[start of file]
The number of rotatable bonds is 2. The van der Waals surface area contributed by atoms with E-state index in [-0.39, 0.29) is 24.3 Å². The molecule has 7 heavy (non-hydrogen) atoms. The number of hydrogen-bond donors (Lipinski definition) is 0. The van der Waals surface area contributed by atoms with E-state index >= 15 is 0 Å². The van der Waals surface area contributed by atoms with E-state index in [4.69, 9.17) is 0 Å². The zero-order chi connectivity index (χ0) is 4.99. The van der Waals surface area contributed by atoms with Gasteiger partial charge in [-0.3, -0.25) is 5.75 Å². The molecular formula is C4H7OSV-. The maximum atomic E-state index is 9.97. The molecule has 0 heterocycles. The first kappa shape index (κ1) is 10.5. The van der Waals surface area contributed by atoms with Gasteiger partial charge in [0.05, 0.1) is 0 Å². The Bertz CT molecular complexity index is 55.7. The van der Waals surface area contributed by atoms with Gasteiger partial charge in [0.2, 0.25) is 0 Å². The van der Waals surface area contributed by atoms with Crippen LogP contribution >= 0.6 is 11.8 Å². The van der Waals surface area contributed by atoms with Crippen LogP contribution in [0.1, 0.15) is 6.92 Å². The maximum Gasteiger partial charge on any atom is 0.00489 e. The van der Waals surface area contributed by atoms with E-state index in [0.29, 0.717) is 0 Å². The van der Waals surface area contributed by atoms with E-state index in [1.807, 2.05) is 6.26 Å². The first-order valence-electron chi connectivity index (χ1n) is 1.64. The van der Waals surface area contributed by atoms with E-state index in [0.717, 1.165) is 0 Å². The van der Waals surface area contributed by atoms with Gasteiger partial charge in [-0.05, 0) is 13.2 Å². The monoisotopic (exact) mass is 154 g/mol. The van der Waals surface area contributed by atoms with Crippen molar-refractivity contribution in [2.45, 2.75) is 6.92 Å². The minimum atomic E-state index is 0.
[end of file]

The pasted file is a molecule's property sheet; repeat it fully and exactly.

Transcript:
The number of rotatable bonds is 2. The van der Waals surface area contributed by atoms with E-state index in [-0.39, 0.29) is 24.3 Å². The molecule has 7 heavy (non-hydrogen) atoms. The number of hydrogen-bond donors (Lipinski definition) is 0. The van der Waals surface area contributed by atoms with E-state index >= 15 is 0 Å². The van der Waals surface area contributed by atoms with E-state index in [4.69, 9.17) is 0 Å². The zero-order chi connectivity index (χ0) is 4.99. The van der Waals surface area contributed by atoms with Gasteiger partial charge in [-0.3, -0.25) is 5.75 Å². The molecular formula is C4H7OSV-. The maximum atomic E-state index is 9.97. The molecule has 0 heterocycles. The first kappa shape index (κ1) is 10.5. The van der Waals surface area contributed by atoms with Gasteiger partial charge in [0.05, 0.1) is 0 Å². The Bertz CT molecular complexity index is 55.7. The van der Waals surface area contributed by atoms with Gasteiger partial charge in [0.2, 0.25) is 0 Å². The van der Waals surface area contributed by atoms with Crippen LogP contribution >= 0.6 is 11.8 Å². The van der Waals surface area contributed by atoms with Crippen LogP contribution in [0.1, 0.15) is 6.92 Å². The maximum Gasteiger partial charge on any atom is 0.00489 e. The van der Waals surface area contributed by atoms with E-state index in [0.29, 0.717) is 0 Å². The van der Waals surface area contributed by atoms with E-state index in [1.807, 2.05) is 6.26 Å². The first-order valence-electron chi connectivity index (χ1n) is 1.64. The van der Waals surface area contributed by atoms with E-state index in [0.717, 1.165) is 0 Å². The van der Waals surface area contributed by atoms with Gasteiger partial charge in [-0.05, 0) is 13.2 Å². The monoisotopic (exact) mass is 154 g/mol. The van der Waals surface area contributed by atoms with Crippen molar-refractivity contribution in [2.45, 2.75) is 6.92 Å². The minimum atomic E-state index is 0.